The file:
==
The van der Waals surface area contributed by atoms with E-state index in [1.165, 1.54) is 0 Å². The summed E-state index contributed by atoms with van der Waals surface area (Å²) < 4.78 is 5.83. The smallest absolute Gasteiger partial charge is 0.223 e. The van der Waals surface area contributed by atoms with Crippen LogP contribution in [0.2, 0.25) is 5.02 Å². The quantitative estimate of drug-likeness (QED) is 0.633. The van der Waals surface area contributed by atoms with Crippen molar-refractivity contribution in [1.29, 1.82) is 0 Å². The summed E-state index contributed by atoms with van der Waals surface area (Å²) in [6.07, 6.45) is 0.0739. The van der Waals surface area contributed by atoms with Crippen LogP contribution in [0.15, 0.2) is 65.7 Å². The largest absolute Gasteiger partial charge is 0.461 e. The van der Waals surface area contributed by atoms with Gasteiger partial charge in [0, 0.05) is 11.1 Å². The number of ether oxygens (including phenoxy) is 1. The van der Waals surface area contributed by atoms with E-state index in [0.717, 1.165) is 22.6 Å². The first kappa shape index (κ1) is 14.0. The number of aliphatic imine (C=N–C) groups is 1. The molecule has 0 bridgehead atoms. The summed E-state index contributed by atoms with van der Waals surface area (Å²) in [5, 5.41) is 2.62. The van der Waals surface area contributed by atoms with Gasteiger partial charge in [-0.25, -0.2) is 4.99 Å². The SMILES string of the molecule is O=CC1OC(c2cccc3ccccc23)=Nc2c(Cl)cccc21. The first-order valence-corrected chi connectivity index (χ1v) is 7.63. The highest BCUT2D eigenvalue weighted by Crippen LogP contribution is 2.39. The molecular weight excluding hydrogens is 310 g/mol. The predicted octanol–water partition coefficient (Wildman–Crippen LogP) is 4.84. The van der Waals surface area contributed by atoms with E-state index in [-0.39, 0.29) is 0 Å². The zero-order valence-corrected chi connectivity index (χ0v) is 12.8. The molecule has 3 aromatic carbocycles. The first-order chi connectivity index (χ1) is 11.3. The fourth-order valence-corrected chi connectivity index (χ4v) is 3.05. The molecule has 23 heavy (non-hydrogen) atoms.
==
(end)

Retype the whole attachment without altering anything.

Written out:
The van der Waals surface area contributed by atoms with E-state index in [1.165, 1.54) is 0 Å². The summed E-state index contributed by atoms with van der Waals surface area (Å²) < 4.78 is 5.83. The smallest absolute Gasteiger partial charge is 0.223 e. The van der Waals surface area contributed by atoms with Crippen LogP contribution in [0.2, 0.25) is 5.02 Å². The quantitative estimate of drug-likeness (QED) is 0.633. The van der Waals surface area contributed by atoms with Crippen molar-refractivity contribution in [1.29, 1.82) is 0 Å². The summed E-state index contributed by atoms with van der Waals surface area (Å²) in [6.07, 6.45) is 0.0739. The van der Waals surface area contributed by atoms with Crippen LogP contribution in [0.15, 0.2) is 65.7 Å². The largest absolute Gasteiger partial charge is 0.461 e. The van der Waals surface area contributed by atoms with Gasteiger partial charge in [0, 0.05) is 11.1 Å². The number of ether oxygens (including phenoxy) is 1. The van der Waals surface area contributed by atoms with E-state index in [0.717, 1.165) is 22.6 Å². The first kappa shape index (κ1) is 14.0. The number of aliphatic imine (C=N–C) groups is 1. The molecule has 0 bridgehead atoms. The summed E-state index contributed by atoms with van der Waals surface area (Å²) in [5, 5.41) is 2.62. The van der Waals surface area contributed by atoms with Gasteiger partial charge in [-0.25, -0.2) is 4.99 Å². The SMILES string of the molecule is O=CC1OC(c2cccc3ccccc23)=Nc2c(Cl)cccc21. The first-order valence-corrected chi connectivity index (χ1v) is 7.63. The highest BCUT2D eigenvalue weighted by Crippen LogP contribution is 2.39. The molecular weight excluding hydrogens is 310 g/mol. The predicted octanol–water partition coefficient (Wildman–Crippen LogP) is 4.84. The van der Waals surface area contributed by atoms with E-state index in [-0.39, 0.29) is 0 Å². The zero-order valence-corrected chi connectivity index (χ0v) is 12.8. The molecule has 3 aromatic carbocycles. The first-order chi connectivity index (χ1) is 11.3. The fourth-order valence-corrected chi connectivity index (χ4v) is 3.05. The molecule has 23 heavy (non-hydrogen) atoms.